Broderick’s adventures in distribution began several years ago. “I was running a finishing fund called Next Wave Films,” he tells me in an interview for POV. “It started in 1997 and went for five and half years. When it started, traditional indie distribution was reasonably healthy and each year it seemed to get worse. And finally in 2002, the Independent Film Channel, which financed Next Wave, said ‘time’s up, we’re not going to be able to keep supporting it because the advances on distribution have declined.’ They weren’t going to be able to revolve the money in the fund from the front end; they were going to have to wait for the back end, so it turned into a pumpkin. So I had an immediate incentive, as Next Wave disappeared, to look at what was the main cause of its demise. I did an informal research about the state of distribution and I found two things. One, that traditional distribution was worse than I thought and I had a pretty bad opinion of it before I started my research. But I also found another area where newer things were starting to happen and that was very exciting to me.”
These were boom years for independent video makers: the introduction of affordable cameras and desktop editing programs opened up new opportunities—for production.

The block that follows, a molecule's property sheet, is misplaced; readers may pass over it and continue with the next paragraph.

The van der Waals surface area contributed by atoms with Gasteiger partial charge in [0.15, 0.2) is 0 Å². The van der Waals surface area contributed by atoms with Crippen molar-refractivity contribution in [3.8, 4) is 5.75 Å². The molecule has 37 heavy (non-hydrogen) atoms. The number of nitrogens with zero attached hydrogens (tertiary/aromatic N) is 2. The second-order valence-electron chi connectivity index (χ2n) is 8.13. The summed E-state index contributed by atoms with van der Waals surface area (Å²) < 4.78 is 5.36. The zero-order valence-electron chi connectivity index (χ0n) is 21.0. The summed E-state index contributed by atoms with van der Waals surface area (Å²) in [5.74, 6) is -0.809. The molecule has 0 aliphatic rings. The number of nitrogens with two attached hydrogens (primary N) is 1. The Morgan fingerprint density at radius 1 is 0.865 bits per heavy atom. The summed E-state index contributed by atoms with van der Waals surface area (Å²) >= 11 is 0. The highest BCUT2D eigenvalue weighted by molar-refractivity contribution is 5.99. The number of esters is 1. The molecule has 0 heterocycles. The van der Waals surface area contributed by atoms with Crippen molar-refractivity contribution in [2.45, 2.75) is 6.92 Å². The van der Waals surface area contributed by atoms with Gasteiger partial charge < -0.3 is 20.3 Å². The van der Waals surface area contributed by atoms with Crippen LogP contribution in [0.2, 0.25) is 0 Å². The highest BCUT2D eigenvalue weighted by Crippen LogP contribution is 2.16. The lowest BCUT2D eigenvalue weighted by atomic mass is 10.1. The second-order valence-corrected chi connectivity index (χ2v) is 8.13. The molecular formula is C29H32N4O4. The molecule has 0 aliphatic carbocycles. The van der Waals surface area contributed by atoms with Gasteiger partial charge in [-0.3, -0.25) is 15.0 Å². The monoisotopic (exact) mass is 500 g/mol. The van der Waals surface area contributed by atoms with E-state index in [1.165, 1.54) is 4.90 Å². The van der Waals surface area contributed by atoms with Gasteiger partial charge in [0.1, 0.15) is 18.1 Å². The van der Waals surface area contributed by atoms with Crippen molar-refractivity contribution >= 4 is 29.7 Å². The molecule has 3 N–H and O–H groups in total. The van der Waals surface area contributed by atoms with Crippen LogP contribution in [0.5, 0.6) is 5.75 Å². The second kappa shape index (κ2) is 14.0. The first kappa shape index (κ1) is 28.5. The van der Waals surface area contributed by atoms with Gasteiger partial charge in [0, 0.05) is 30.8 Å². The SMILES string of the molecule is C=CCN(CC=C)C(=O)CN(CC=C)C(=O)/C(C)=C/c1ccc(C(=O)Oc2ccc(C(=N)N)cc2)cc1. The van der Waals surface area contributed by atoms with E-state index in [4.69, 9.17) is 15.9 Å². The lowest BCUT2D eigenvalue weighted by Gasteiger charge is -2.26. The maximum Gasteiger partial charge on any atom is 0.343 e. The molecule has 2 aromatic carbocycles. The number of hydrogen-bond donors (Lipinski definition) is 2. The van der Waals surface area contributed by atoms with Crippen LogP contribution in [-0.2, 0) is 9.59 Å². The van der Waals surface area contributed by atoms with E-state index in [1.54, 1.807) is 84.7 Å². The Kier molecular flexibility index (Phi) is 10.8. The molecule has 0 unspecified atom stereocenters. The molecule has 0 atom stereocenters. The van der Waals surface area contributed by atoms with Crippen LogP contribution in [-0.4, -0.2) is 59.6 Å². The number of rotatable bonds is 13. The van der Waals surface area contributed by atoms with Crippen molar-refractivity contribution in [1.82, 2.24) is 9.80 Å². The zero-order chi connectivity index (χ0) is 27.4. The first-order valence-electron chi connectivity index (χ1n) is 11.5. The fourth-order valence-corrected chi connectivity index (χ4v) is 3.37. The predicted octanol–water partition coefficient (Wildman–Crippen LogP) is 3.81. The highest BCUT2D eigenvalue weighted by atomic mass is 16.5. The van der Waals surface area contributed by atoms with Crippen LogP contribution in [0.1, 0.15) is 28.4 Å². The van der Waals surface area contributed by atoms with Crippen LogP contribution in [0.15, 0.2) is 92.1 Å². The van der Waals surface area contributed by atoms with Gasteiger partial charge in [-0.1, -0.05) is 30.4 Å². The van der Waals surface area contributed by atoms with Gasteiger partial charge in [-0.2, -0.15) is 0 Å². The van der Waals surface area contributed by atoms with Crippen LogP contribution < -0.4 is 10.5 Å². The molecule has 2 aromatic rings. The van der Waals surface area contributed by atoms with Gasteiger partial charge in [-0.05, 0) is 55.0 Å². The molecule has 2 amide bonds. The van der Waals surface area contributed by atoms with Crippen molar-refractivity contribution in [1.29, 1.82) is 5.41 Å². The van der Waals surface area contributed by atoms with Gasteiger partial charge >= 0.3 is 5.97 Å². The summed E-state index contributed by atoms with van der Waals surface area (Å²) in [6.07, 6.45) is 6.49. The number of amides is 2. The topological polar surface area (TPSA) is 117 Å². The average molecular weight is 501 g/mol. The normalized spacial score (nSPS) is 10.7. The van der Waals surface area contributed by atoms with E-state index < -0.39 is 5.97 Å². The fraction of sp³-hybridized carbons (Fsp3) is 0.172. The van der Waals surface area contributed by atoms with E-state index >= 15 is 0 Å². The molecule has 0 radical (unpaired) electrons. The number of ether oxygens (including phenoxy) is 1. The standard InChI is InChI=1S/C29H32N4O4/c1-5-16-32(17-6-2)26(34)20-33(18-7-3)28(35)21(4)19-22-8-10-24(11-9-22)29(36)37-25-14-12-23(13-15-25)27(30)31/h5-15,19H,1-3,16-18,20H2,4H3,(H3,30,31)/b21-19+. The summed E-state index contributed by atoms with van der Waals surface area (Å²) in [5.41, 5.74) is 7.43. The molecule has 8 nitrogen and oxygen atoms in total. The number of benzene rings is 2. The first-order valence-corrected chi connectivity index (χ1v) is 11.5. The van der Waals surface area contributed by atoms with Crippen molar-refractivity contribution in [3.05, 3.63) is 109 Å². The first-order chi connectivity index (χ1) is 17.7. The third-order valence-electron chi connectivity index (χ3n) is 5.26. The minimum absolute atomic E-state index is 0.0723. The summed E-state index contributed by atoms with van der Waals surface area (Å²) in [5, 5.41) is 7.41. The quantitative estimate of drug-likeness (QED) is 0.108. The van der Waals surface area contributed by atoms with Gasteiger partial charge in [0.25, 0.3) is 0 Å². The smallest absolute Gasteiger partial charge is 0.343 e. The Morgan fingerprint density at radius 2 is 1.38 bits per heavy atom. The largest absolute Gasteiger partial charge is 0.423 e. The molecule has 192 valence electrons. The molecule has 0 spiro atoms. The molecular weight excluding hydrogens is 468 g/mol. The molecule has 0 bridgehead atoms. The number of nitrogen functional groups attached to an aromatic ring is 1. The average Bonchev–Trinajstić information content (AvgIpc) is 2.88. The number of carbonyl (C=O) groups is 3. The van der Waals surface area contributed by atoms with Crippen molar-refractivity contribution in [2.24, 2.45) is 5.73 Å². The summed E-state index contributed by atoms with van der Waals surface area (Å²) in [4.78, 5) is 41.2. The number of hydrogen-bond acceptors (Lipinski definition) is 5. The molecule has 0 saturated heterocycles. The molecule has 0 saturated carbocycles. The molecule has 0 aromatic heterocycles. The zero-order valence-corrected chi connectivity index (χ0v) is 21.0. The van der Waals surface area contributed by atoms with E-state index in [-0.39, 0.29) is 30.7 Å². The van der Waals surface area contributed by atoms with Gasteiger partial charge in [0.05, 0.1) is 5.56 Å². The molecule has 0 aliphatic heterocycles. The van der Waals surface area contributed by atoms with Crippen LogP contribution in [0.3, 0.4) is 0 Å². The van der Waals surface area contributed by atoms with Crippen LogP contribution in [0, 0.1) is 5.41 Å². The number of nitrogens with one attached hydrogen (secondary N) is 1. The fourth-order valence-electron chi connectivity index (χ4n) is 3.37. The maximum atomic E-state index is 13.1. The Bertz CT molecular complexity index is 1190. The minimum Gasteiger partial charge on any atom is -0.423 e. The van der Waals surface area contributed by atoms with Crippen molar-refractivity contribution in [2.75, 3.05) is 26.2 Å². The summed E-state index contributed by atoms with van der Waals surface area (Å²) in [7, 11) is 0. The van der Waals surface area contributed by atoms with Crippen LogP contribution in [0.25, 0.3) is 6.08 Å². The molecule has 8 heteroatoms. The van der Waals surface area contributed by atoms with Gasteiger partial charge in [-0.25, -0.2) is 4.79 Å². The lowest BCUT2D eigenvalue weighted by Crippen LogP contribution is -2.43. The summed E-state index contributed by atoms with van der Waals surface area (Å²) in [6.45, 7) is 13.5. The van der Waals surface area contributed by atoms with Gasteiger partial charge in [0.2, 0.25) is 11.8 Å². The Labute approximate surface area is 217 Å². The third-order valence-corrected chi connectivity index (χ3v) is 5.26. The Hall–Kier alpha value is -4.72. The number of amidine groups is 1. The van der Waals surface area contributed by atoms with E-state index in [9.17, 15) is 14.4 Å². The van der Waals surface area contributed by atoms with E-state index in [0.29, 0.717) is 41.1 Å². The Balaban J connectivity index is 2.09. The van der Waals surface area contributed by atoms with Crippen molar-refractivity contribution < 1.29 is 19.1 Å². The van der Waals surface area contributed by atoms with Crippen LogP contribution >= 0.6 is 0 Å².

“The barriers to production have continued to fall...nobody could really stop filmmakers from making movies. Filmmakers might not be able to make the historical epic, but certainly they can make a movie.”
And so, while people flocked to the nirvana of digital filmmaking, something else came to Broderick’s attention: the catch.
“As the barriers to production fell, the barriers to distribution stayed where they were and in some cases rose a little higher. So then the question became, ‘how are filmmakers going to get movies into the world?’ That, to me, seemed an exciting area to explore.”
Here is why Broderick is so valuable an ally: he’s committed in spirit to the practice of independent filmmaking, but is detached enough that he’s able to step back and take an analytical, strategic view of his area of specialty in the industry and then jump back in, with new ideas and refreshed enthusiasm. All the while, filmmakers have kept plodding away at projects, trying to make sense of it all and keep on top of the changes. Peter’s gaze never seems to leave the bigger picture.
Perhaps here lies the reason why filmmakers are so keen to hear Broderick speak: now that distribution has become almost universally accessible, how can indie films make money? This point is especially relevant to documentarians, given the current international trend of broadcasters away from factual programming and towards entertainment, sports and reality shows.
“Here we are in early 2010 and distribution is the central issue, I think, for filmmakers these days. Not that financing isn’t important; not that having a team of people and a great script to make a movie isn’t essential, but you can have both of those things and without a realistic and effective distribution strategy, it’s for nought. So distribution just seemed to me to become the most important thing that I could focus on.”